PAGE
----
It is barbecue weather in Sheffield where Rebecca Lucy Taylor (better known as Self Esteem) is residing with her parents during lockdown. She has been admiring her auntie’s dog and doing a spot of painting in the garden and has completely forgotten about our scheduled call. Who can blame her to be fair?
“I am so sorry,” she apologises when I get through to her 40 mins later. “All I paint is tits and bums, but I get really into it,” she explains about the painting which had her preoccupied. “I might even do an exhibition.”
Painting is just one hobby that is keeping Taylor busy during the pandemic though. The Sheffield-based pop musician and one half of Slow Club has been working on a poetry book and making new music from a garage. “I have basically taken my dad’s man cave from him,” she explains. “I discovered that my dad has a hi-fi system in the garage, and I worked out how to plug my laptop in, so now I’m in heaven playing and making music while I take in the garden.”
“I am in heaven playing and making music while I take in the garden”
We are all weathering the shitstorm of lockdown in our own way, but it sounds little more than a nuisance breeze when speaking to Taylor. “I respond well to this way of life,” she confesses. “This year I was trying to lay low anyway. It was going to be a year to write and record the new album, so I guess it was good timing for me. Thankfully I didn’t have many gigs planned.”
While it has come up aces for the musician, she is not naïve or dismissive of the current devastation and potential future impact lockdown will have. “I am frightened because playing live is the only thing that actually makes any money for me and many other musicians. I had a meeting today with my label and they have no idea what’s going on,” she says.
Before the virus struck, Taylor had recorded some reworkings of tracks from her debut album, Compliments Please, released in March last year. “It felt like I should record them while I could and thank God I did, because it’s meant I have had something to release during lockdown. It’s been really nice to give something new to people,” says Taylor. The resulting product was the four track EP, Cuddles Please, which features three of the reworked tracks and a sensational, slow-paced cover of Alex Cameron’s ‘Miami Memory’.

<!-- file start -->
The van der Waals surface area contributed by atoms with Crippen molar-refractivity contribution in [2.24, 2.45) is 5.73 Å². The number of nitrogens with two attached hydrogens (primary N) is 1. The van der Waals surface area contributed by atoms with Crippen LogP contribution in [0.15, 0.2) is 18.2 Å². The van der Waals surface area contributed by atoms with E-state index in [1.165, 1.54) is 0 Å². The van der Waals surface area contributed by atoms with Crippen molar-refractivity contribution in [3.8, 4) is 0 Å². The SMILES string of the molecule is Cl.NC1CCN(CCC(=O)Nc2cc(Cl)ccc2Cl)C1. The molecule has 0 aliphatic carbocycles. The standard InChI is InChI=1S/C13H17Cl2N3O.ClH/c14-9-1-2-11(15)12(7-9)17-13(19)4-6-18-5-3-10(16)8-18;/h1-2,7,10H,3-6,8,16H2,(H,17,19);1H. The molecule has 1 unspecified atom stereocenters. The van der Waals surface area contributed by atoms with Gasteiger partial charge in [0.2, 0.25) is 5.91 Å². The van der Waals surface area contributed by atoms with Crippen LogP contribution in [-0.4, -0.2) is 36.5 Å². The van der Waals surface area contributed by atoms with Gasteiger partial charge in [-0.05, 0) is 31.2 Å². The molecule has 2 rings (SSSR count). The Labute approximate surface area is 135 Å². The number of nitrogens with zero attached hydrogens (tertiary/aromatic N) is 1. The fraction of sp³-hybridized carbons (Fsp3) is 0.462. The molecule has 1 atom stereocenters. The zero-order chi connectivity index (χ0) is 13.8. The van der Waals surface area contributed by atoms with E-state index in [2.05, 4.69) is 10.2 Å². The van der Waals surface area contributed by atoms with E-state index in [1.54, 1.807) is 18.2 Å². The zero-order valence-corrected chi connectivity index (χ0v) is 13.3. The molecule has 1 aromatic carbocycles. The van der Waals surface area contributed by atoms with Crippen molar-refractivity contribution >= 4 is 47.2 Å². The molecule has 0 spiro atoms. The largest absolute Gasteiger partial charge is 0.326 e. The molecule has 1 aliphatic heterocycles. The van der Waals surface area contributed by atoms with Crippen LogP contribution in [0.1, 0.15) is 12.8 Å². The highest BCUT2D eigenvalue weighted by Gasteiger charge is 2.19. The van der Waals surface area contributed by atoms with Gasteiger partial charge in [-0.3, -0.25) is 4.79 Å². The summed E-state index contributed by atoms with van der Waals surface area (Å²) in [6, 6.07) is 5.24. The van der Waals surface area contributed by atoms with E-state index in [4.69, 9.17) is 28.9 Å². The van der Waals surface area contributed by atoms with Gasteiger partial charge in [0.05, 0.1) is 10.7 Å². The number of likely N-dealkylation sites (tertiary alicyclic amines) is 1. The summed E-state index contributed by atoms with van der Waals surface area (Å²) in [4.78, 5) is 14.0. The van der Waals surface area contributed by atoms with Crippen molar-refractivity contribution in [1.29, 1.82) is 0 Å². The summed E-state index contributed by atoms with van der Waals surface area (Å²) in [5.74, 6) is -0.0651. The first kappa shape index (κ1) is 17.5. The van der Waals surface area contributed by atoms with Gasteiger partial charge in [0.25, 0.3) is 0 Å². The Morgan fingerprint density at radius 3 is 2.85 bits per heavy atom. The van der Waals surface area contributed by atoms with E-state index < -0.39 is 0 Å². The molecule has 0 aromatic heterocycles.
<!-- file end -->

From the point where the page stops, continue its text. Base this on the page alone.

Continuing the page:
Self Esteem collaborated with the Sheffield choir, Neighbourhood Voices, to make the EP. The choir add an element of grandeur to the stripped back tracks. “It was brilliant, a group of women singing my lyrics in sync with me is a great ego boost. I love the fact that my music resonates with anybody, let alone really cool and passionate women in a choir,” she says.
Supporting female musicians is a passion that clearly drives Taylor in any creative outlet she pursues. She recently raised over £6,000 for Women’s Aid by hosting a digital festival for female identifying artists, featuring names like Little Boots, KT Tunstall and a wide variety of upcoming and local northern musicians. “It was amazing how much money it raised and how many people tuned in,” says Taylor.
“I fucking dreaded the travelling so much sometimes. I’m an old lady now. I get moody when I am uncomfortable in a little van.”
A driving force behind the festival was her dismay from witnessing the lack of gender diversity in the Reading and Leeds festival line up. “I understand bosses have a job to do, but what I’ve found frustrating is when men say there are not many women making music,” Taylor says. “Obviously loads of women are making music and really good music as well,” she adds before joking, “although to have festivals existing again would be a good start, even if it is just a load of men.”
For now though, Taylor seems more than content in her commandeered garage. She admits that she became quite resentful of touring during her time in the folk-rock duo Slow Club. “I fucking dreaded the travelling so much sometimes,” she said. “I’m an old lady now. I get moody when I am uncomfortable in a little van.”
You can’t blame Taylor for getting sick of the road after nearly 15 years touring music, and she is fully aware of the magic that touring brings to fans. “Gigs are special,” she adds. “There is something beautiful about gathering and witnessing something together. When we eventually go back to it, it will be an amazing experience.”
All this thought of future freedom got us thinking about life after lockdown. We discuss the excitement of seeing family again and returning to karaoke nights, although Taylor confesses, she is not one for going out much anymore. “It will be nice to meet at least one of the people I’ve been texting on Hinge though,” she admits. Not quite the ego boost of a whole choir singing your songs back to you, but an understandable motivator none the less.